Ask any insurance carrier, and they'll tell you that performance measurement is a high priority. But exactly what are they measuring? Due to the lack of an industry standard for performance measurement, insurers too often use arbitrary numbers that don't reflect a true comparison to standards throughout the industry. A new set of performance metrics developed by the Opus Group, a performance management company, however, suggests that many property/casualty carriers that thought they were best in class may actually be coming up short.
According to the Opus study, only 9 percent of insurance companies can accurately measure the cost of a customer transaction. Only 4 percent have an accurate expectation for unit cost. "If you can't measure the cost of the transaction," asked Verint-Opus Solutions' Vice President Mike Callaghan, one of the study's authors, "how can you measure the quality of the transaction?"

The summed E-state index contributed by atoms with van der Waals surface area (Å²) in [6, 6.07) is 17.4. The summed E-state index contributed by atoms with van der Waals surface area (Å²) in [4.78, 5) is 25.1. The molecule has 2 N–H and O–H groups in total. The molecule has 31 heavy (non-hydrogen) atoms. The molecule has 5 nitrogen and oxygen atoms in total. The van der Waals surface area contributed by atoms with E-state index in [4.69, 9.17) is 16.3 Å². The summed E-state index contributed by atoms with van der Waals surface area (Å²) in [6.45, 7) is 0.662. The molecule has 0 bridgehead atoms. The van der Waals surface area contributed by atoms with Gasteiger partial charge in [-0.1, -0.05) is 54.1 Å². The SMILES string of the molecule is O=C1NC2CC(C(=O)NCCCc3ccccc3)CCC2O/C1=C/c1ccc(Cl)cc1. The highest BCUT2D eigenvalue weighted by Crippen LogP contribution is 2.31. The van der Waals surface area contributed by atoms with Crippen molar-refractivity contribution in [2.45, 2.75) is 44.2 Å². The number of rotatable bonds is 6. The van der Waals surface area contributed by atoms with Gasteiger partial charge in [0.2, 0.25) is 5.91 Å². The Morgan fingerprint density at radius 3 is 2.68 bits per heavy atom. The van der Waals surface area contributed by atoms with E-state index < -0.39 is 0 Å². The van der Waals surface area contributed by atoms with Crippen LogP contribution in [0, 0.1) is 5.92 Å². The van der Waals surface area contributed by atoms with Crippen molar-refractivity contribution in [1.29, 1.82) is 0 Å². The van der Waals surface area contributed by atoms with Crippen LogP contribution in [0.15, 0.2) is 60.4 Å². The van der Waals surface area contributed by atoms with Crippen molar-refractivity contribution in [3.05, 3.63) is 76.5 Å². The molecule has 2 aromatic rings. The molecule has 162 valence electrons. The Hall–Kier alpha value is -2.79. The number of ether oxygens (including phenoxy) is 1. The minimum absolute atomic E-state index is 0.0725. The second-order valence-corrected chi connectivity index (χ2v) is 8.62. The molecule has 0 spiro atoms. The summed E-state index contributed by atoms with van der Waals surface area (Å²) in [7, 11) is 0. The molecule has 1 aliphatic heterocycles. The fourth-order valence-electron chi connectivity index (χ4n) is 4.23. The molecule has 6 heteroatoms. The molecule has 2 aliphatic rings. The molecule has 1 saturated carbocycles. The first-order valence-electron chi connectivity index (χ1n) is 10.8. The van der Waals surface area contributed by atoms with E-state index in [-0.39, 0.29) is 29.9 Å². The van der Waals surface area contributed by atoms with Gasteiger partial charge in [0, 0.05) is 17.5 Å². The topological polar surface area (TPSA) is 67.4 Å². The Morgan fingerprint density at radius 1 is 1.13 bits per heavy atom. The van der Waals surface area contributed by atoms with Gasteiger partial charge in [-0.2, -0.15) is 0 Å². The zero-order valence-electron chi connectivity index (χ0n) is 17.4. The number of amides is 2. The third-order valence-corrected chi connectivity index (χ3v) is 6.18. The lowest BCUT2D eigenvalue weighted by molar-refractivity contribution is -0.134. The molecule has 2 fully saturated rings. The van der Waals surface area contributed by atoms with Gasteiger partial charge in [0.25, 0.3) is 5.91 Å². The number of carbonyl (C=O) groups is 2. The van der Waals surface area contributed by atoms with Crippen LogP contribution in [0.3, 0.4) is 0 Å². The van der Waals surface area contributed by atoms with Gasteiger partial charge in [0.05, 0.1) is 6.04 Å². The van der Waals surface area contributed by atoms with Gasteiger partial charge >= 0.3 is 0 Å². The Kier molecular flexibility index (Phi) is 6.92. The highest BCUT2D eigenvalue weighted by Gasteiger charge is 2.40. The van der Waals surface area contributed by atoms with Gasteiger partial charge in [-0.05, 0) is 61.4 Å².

The common thread throughout the P/C industry is a lack of operational and customer information or analytics, the study concluded. "Without the insight this information can yield," wrote the authors, "competitiveness, efficiency and effectiveness suffer."
Among the study's most telling findings:
* The average insurance processing unit operates at 62 percent productivity and 51 percent utilization.
* Of the companies that meet or exceed internal service expectations, only 51 percent were rated at or above "average" in surveys.
* Only 4 percent of all processing operations measure true customer turnaround time.
There's room for improvement. "A lot of the information we're seeing from (other) benchmarking studies suggests that the market's really cleaned up its act over the past five years, and we're just not seeing it," said Callaghan.
Customer service is one area that falls through the cracks to a surprising degree, even for companies that perceive themselves as being on track. It goes back to not being able to measure quality internally, he said. You can't manage what you can't measure. So even though companies continually make changes, they're never really able to measure the impact to the end customer. So it's no surprise, he said, that when customers are asked directly, they're less than pleased. "Organizations say they're focusing on quality," said Callaghan, "but clearly, that's not what we're getting back from customers."
June 1, 2006
Copyright 2006© LRP Publications